Oh my goodness, what an experience! I was filled with awe and wonder with every step I took inside this building. The Book of Kells and associated displays were magnificent to say the least.
The Book of Kells is housed in the library building of Trinity College and is displayed in a dimly lit room under glass. Very effective. These manuscripts date back to the tenth century and of course were all hand written. A very painstaking feat indeed. Especially considering the beautiful script in which they were written.
The library building itself is a wonder to behold. After the Book of Kells, the next most important feature is the Long Room which houses in the vicinity of nearly a quarter of a million books. The huge bookcases are set off by many marble busts of famous and infamous people, the most popular of which is that of Jonathan Swift of Gulliver's Travels fame. There are also busts of philosophers and notable dignitaries of Trinity College.
In the Long Room you will also find copies of the historical Proclamation of the Irish Republic of 1916. It was read by Patrick Pearse outside the Post Office of Dublin on April 24 of that year.in what became known as the Easter Rising. He and fifteen of his compatriots were executed for their troubles and Pearse is proudly regarded as a true figurehead for the Irish Republic.
Another very interesting item to be found on display in the library is an ancient oak and willow harp which is approximately 500 years old. This is the oldest harp of this variety to be found in Ireland and is actually the model for the Irish emblem.
This is one of the biggest attractions in Dublin. A “must see”, if ever there was one. That’s why I missed it on my first 3 visits.
No, but seriously. The first 2 trips were on business.
We got there about 9.30am, just after it opened, and got in almost immediately. By the time we left, I’d guess the queue was 30 minutes long. Go early!
The place is a typical example of turning a small but significant relic into a very big thing, so tourists can be charged a big price. It’s a lovely thing, but for €9 I’m not so sure.
The Long Room upstairs is marvelous, however. An old wood paneled university medical library stuffed full of ancient tomes. Atmospheric. A wonderful smell. Loved it. Reminded me so much of the King’s College Library at Aberdeen University - my alma mater.
In fact, for some reason the whole Trinity College campus reminds me a lot of King’s College. Probably the squares, the lawns, the mixture of ancient and modern.
On our tour we saw the "Book of Kells" and the massive Trinity "Old library". The viewing of the "Kells" was inspirational. This 800-year old work of art is indicative of the struggle for the continuance of our Christian faith. It had been hidden and rescued and kept in an almost perfect condition. The ink that was used in the magnificent volume had been imported from around the world. Many men gave their labor of love to tell the story of Christ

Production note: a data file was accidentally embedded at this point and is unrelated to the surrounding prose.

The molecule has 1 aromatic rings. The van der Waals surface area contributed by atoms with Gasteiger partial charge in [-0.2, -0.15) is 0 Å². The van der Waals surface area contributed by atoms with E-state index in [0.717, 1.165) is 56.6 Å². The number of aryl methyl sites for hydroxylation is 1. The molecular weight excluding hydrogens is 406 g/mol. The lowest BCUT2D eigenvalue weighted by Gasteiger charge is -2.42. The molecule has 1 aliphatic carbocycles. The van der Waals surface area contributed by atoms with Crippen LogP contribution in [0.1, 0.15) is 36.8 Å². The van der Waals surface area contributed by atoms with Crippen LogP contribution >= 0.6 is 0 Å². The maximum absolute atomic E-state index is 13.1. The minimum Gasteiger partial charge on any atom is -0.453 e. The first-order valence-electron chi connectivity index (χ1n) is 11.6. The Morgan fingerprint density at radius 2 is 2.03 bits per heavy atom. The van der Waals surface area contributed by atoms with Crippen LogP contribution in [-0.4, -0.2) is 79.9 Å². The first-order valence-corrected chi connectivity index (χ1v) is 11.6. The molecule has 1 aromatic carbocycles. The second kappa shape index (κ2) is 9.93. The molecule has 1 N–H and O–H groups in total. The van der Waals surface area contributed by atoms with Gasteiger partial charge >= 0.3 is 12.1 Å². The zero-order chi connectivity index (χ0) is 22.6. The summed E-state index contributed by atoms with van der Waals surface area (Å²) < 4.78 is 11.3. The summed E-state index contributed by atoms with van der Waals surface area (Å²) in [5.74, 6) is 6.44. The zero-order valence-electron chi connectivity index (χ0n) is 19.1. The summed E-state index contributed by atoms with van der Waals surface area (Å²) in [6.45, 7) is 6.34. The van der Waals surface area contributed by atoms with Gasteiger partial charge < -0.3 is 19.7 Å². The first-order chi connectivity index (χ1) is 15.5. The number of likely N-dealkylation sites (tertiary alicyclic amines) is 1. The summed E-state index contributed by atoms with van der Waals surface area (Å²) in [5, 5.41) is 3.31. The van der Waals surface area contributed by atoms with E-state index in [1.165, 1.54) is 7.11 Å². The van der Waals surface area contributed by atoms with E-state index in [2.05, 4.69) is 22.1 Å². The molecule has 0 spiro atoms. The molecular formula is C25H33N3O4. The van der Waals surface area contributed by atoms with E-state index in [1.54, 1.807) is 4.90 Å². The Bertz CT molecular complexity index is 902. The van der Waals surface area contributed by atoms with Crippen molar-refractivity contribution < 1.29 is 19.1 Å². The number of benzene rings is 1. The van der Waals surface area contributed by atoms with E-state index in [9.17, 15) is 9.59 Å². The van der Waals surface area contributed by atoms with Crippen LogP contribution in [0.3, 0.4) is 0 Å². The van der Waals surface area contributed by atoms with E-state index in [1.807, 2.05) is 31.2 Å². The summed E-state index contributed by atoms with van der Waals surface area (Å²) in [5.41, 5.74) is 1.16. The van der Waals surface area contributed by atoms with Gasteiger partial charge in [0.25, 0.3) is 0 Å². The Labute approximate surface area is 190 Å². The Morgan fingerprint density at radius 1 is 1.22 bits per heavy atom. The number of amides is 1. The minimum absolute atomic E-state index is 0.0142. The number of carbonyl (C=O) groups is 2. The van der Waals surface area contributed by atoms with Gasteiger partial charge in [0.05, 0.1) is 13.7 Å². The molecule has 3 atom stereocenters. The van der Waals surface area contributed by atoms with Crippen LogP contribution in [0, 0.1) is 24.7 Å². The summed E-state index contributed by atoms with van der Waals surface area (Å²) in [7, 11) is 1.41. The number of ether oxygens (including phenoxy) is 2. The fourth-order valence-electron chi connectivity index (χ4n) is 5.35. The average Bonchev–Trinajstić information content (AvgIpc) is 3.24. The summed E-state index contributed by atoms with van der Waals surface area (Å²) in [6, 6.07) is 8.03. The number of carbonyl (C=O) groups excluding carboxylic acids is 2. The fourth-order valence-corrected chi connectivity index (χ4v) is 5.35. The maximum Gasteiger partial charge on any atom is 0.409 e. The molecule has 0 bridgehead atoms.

After our tourist stop at the bookstore we snooped around the campus taking pictures waiting to receive our Phil Society card.
Really loved the museum shop there, they have lovely things.
In the heart of Dublin, in the Old Library of the time-honoured Trinity College, there lies a treasure of Celtic inheritance. More than 1.000 years ago, as people assume, the book of Kells (which is a copy of the bible) was written by the monks of the Scottish isle of Iona and later brought to the monastary of Kells in Co. Meath. It’s something like a miracle that it could be saved from harm through centuries of forays, upheaval and conflict.
Every day, one of the 340 pages of the original book is turned and shown to the visitors. The well preserved colours, the rich decoration and ornaments are a pleasure for the eye. There’s also an exhibition with further information on the history of the book of Kells.
The long room of the old library, a “hall of wisdom” with its extended lines of bookshelves and the philosopher’s busts, is worth a visit, too. A paradise for book lovers!
The Book of kells and the illuminated books that are held in the library of Trinity College are fantastic.
It's a little dear to get in mind you and there is the feeling that they want to keep you moving. If you can latch onto an organised tour the guyides have some good stories about the book and the history of celtish writing.
The renowned 'illuminated' manuscript created by monks around AD 800 is one of the oldest books in the world. It contains the four gospels, preceded by prefaces, summaries, and canon tables or concordances of gospel passages. It is written on vellum and contains a Latin text of the Gospels in insular majuscule script accompanied by magnificent and intricate whole pages of decoration with smaller painted decorations appearing throughout the text. The precise detail and vivid colors become clear only when you see the actual manuscript.
This is an old illuminated copy of some gospels, done by Irish monks about 1500 years ago or so. Obviously they can only show a few pages at a time, so there's also a really good exhibit showing how books were made then, how the monks worked with the quills and the various materials for illustrating, etc.